Potter, Thomas (1718-1759) (DNB00)
|←Potter, Robert||Dictionary of National Biography, 1885-1900, Volume 46
Potter, Thomas (1718-1759)
|Potter, Thomas Joseph→|
POTTER, THOMAS (1718–1759), wit and politician, second son of John Potter (1674?–1747) [q. v.], archbishop of Canterbury, was born at Cuddesdon, Oxfordshire, in 1718, his father being then bishop of Oxford. The eldest son married beneath his rank in society, the wife, according to Cole, being a bedmaker at Oxford, and Thomas inherited from the father all his personal property, the estate being usually estimated at from 70,000l. to 100,000l. He matriculated from Christ Church, Oxford, on 18 Nov. 1731, aged 13, and graduated B.A. 1735, M.A. 1738. In 1740 he was called to the bar at the Middle Temple, and he held the recordership of Bath. Potter was ambitious, and with the wealth which he had obtained from his father, who had also bestowed on him the lucrative post of principal registrar to the province of Canterbury, he was enabled to embark in politics. In the parliament lasting from 1747 to 1754 he sat, through the favour of the family of Eliot, for the Cornish borough of St. Germans; and he acted as secretary to the Prince of Wales from 1748 until the prince's death in 1751. Potter during his first session attacked, in a speech which was ‘for those days extremely violent,’ the conduct of the Duke of Newcastle, who was accused of having exercised undue influence in the election of 1747 for Seaford in Sussex. Henry Pelham indignantly called him to order, and the incident attracted great attention. ‘Mr. Potter the lawyer is a second Pitt for fluency of words. He spoke well and bitterly, but with so perfect an assurance, so unconcerned, so much master of himself, though the first sessions of his being in parliament and first time of opening his mouth there, that it disgusted more than it pleased,’ was the comment of Lady Hervey (Letters, 1821, pp. 110–11). The speech was published in the magazines, and it drew from the old Horace Walpole an anonymous ‘Letter to a certain distinguished Patriot and most applauded Orator on the publication of his celebrated Speech on the Seaford Petition,’ 1748.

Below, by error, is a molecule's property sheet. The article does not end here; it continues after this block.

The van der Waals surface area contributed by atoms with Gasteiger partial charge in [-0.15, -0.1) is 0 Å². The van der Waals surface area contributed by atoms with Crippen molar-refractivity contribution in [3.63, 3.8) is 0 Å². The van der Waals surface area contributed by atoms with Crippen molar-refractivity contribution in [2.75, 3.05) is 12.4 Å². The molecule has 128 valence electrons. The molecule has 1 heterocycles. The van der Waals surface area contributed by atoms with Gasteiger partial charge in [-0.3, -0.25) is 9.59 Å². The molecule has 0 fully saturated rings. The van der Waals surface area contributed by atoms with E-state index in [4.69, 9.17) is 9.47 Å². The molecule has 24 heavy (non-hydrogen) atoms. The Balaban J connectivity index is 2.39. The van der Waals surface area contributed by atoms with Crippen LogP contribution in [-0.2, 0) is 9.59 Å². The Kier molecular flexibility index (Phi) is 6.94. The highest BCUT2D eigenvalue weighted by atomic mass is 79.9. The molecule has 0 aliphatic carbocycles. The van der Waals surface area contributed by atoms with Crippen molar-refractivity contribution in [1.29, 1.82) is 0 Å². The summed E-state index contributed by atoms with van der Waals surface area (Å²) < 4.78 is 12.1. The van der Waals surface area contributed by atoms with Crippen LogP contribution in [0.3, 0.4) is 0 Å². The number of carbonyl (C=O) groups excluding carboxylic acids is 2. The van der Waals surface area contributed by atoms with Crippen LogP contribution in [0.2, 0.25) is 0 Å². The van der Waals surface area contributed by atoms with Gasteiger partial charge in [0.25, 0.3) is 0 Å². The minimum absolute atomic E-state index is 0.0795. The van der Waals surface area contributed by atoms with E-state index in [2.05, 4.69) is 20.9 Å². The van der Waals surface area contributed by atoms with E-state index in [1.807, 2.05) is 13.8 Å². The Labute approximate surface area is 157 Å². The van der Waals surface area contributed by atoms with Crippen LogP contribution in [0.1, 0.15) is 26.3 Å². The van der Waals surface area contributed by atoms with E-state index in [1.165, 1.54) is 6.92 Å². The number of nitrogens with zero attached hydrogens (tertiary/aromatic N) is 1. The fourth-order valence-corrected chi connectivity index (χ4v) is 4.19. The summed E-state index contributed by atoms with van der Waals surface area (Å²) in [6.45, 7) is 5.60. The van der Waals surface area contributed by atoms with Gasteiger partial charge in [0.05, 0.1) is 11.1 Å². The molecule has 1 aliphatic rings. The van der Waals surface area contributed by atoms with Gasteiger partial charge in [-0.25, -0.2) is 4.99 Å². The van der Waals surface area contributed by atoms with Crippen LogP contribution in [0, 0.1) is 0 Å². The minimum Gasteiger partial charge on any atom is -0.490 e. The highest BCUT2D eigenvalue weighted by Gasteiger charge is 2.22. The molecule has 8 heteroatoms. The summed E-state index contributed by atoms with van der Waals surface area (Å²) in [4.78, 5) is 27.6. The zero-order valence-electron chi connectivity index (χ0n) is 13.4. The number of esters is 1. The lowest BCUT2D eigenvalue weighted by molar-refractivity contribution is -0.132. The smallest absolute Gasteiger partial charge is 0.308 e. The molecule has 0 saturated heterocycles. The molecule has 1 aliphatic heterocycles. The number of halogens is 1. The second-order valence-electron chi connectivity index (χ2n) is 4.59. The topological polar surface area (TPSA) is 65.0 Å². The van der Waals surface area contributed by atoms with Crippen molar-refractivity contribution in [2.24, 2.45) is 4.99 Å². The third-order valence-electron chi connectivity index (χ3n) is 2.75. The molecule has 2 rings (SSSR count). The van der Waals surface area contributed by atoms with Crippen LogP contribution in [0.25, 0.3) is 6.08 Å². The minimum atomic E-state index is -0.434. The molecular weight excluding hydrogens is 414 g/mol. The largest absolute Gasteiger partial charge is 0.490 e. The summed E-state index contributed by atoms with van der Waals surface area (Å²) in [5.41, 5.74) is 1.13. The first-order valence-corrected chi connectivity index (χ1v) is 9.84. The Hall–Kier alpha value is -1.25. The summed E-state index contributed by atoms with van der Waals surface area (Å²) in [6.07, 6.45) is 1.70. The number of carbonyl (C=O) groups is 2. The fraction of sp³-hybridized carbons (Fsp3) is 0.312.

Potter's second conspicuous speech in parliament was on the bill for removing the assizes from Aylesbury to Buckingham, a bill introduced owing to a contest between Lord-chief-justice Willes and the Grenvilles. Potter contended for Aylesbury. On 20 March 1751 he opened ‘in an able manner his scheme for an additional duty of two shillings on spirits, to be collected by way of excise,’ and Walpole described him as a ‘young man of the greatest good nature’ and ‘not bashful nor void of vanity’ (Memoirs of George II, i. 69–71). In the session of 1753–4 he introduced a census bill, and, with the support of Pelham, succeeded in passing it through the House of Commons; but it was thrown out in the upper house as ‘profane and subversive of liberty,’ and the first census of Great Britain was not taken until 1801. He criticised as a country gentleman the ill-fated expedition of 1757 against the port of Rochefort in France, and this led to a war of pamphlets with Henry Seymour Conway [q. v.]
From 1754 to July 1757 Potter sat for the borough of Aylesbury. He very soon allied himself with the elder Pitt, who wrote to his nephew in October 1756, ‘Mr. Potter is one of the best friends I have in the world.’ His name was on the list of Pitt's candidates for high office, but the king ‘objected in the strongest manner to the promotion as a thing unheard of at the first step in his service’ (Chatham Corresp. i. 187–8). But Pitt was not to be denied, and in December 1756 Potter was re-elected at Aylesbury after appointment as paymaster-general of the land forces. In the following July he became joint vice-treasurer of Ireland, and he held that office until his death.